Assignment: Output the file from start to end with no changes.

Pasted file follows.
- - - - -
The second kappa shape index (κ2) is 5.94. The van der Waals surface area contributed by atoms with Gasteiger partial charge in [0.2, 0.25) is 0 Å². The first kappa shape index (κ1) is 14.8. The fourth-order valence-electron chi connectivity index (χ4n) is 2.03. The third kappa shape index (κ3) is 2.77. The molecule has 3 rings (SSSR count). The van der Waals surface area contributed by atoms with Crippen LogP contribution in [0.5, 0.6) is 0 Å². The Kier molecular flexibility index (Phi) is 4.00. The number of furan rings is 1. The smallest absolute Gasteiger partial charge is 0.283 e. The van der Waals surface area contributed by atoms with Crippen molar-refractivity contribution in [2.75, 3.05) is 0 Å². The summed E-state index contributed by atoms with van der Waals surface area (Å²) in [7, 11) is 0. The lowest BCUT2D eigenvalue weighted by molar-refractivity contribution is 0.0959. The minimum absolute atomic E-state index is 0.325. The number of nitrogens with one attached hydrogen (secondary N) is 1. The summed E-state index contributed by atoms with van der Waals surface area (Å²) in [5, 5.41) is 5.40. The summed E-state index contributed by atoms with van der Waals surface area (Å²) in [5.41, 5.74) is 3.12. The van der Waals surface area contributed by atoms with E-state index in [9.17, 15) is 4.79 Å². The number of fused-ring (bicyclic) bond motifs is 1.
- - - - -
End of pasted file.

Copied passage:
The second kappa shape index (κ2) is 5.94. The van der Waals surface area contributed by atoms with Gasteiger partial charge in [0.2, 0.25) is 0 Å². The first kappa shape index (κ1) is 14.8. The fourth-order valence-electron chi connectivity index (χ4n) is 2.03. The third kappa shape index (κ3) is 2.77. The molecule has 3 rings (SSSR count). The van der Waals surface area contributed by atoms with Crippen LogP contribution in [0.5, 0.6) is 0 Å². The Kier molecular flexibility index (Phi) is 4.00. The number of furan rings is 1. The smallest absolute Gasteiger partial charge is 0.283 e. The van der Waals surface area contributed by atoms with Crippen molar-refractivity contribution in [2.75, 3.05) is 0 Å². The summed E-state index contributed by atoms with van der Waals surface area (Å²) in [7, 11) is 0. The lowest BCUT2D eigenvalue weighted by molar-refractivity contribution is 0.0959. The minimum absolute atomic E-state index is 0.325. The number of nitrogens with one attached hydrogen (secondary N) is 1. The summed E-state index contributed by atoms with van der Waals surface area (Å²) in [5, 5.41) is 5.40. The summed E-state index contributed by atoms with van der Waals surface area (Å²) in [5.41, 5.74) is 3.12. The van der Waals surface area contributed by atoms with E-state index in [9.17, 15) is 4.79 Å². The number of fused-ring (bicyclic) bond motifs is 1.